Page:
The Hurricane Did One Good Thing for Puerto Rico: It Blew Away Zika

Hurricane Maria’s devastation had a silver lining for Puerto Rico: It killed, for now, most of the mosquitoes that carry the Zika virus.

The virus, which swept the island in 2015 and 2016, can cause severe health problems, including brain abnormalities in newborn children. It’s transmitted by the Aedes mosquito, which thrives in the tropics. But when a storm as strong as Hurricane Maria strikes, "those mosquito populations pretty much get wiped out," according to Thomas Skinner, a spokesman for the Centers for Disease Control and Prevention.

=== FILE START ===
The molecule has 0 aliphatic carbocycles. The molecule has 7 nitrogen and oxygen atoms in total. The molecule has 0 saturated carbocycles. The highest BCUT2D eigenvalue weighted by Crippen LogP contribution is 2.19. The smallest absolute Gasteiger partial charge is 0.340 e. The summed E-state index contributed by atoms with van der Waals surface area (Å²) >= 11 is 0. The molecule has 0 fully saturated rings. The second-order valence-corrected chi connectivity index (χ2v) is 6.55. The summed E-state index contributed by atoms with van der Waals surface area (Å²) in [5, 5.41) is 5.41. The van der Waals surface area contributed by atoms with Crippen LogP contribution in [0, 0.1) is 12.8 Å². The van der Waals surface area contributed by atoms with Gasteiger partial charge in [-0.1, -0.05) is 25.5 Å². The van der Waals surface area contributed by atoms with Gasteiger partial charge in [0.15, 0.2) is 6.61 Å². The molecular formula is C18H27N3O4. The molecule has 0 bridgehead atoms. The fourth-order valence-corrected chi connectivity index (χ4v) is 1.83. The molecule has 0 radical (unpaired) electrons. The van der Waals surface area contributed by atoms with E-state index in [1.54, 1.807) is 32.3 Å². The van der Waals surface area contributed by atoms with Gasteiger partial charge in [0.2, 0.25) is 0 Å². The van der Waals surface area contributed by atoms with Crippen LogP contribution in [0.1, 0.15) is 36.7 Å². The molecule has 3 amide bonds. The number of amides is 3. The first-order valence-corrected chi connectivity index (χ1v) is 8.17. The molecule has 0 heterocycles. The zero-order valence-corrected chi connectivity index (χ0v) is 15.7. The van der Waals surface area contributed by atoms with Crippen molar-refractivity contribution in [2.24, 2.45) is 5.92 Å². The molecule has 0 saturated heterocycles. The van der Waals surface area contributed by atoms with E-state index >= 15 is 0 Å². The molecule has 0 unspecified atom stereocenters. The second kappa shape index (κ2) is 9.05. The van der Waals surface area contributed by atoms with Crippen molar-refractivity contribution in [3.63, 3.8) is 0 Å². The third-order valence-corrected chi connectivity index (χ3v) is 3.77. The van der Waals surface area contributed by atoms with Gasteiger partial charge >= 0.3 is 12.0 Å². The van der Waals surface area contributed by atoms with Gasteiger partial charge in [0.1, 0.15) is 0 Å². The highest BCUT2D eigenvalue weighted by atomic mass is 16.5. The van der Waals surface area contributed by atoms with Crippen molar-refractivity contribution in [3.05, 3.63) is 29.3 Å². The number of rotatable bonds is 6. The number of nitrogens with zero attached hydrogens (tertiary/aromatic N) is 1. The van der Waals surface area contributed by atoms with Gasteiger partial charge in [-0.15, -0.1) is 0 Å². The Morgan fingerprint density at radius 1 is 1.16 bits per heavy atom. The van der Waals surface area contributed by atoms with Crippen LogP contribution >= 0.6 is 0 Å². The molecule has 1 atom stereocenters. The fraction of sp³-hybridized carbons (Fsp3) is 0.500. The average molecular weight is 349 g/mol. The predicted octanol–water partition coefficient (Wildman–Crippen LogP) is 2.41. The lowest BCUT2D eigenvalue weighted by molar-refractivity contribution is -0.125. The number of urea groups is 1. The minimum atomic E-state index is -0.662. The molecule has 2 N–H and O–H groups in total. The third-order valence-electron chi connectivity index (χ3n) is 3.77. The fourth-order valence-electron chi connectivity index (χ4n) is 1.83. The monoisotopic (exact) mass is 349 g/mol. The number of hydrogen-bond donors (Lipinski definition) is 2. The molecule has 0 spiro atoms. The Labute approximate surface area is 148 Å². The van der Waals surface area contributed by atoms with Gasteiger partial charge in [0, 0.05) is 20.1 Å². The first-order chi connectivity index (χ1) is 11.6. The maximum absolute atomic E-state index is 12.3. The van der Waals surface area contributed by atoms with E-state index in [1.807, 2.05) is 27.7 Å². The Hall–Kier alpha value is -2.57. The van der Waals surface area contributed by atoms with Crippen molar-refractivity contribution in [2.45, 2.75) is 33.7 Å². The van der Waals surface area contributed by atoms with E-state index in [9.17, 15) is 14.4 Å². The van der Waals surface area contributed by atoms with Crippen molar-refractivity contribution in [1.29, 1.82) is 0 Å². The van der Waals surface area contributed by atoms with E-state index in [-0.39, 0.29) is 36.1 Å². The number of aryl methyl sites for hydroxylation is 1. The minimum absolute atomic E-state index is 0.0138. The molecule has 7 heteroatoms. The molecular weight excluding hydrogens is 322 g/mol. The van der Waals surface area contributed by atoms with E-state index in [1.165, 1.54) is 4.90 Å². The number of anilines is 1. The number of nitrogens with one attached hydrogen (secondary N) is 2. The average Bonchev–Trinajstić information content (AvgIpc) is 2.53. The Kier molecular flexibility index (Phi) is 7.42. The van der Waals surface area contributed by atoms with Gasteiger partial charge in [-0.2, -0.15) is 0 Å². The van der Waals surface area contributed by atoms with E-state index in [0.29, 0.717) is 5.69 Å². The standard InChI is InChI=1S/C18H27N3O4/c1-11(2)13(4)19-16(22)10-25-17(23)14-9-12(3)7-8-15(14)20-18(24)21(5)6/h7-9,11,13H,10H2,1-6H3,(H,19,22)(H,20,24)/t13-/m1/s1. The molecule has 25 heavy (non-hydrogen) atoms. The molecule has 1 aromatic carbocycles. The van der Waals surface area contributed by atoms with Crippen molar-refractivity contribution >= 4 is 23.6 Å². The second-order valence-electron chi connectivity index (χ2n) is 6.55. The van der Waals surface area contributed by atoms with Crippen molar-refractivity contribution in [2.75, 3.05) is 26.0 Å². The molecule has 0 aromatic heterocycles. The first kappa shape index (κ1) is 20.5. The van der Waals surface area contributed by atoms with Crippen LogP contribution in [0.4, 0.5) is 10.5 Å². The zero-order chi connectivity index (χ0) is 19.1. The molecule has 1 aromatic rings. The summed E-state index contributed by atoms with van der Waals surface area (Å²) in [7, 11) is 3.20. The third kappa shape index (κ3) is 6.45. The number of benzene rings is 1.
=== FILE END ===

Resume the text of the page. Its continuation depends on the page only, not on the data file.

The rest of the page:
As a result, the CDC has "no imminent plans to start any kind of control for those mosquitoes," Skinner said in a phone interview.

The respite may not last. "As you have standing water remaining, in the coming weeks and months those Aedes populations will likely start to increase once again," Skinner said. He added that the agency would monitor whether new measures are required. "We’ve got to maintain our vigilance."

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